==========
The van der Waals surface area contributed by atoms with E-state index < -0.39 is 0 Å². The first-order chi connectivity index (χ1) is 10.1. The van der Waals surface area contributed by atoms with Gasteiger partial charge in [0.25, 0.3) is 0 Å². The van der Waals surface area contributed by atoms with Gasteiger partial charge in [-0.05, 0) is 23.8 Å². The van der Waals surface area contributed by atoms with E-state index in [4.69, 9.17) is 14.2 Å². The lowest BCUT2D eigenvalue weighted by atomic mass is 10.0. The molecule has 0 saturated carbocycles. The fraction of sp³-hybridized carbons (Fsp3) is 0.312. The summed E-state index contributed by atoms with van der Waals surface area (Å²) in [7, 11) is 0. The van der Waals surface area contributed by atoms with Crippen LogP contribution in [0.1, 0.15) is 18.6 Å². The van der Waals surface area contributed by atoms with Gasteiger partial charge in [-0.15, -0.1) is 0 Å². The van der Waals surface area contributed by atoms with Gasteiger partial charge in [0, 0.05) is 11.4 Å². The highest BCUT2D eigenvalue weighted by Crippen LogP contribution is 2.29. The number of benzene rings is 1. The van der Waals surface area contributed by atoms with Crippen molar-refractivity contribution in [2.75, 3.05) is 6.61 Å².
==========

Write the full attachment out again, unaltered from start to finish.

The van der Waals surface area contributed by atoms with E-state index < -0.39 is 0 Å². The first-order chi connectivity index (χ1) is 10.1. The van der Waals surface area contributed by atoms with Gasteiger partial charge in [0.25, 0.3) is 0 Å². The van der Waals surface area contributed by atoms with Gasteiger partial charge in [-0.05, 0) is 23.8 Å². The van der Waals surface area contributed by atoms with E-state index in [4.69, 9.17) is 14.2 Å². The lowest BCUT2D eigenvalue weighted by atomic mass is 10.0. The molecule has 0 saturated carbocycles. The fraction of sp³-hybridized carbons (Fsp3) is 0.312. The summed E-state index contributed by atoms with van der Waals surface area (Å²) in [7, 11) is 0. The van der Waals surface area contributed by atoms with Crippen LogP contribution in [0.1, 0.15) is 18.6 Å². The van der Waals surface area contributed by atoms with Gasteiger partial charge in [-0.15, -0.1) is 0 Å². The van der Waals surface area contributed by atoms with Gasteiger partial charge in [0, 0.05) is 11.4 Å². The highest BCUT2D eigenvalue weighted by Crippen LogP contribution is 2.29. The number of benzene rings is 1. The van der Waals surface area contributed by atoms with Crippen molar-refractivity contribution in [2.75, 3.05) is 6.61 Å².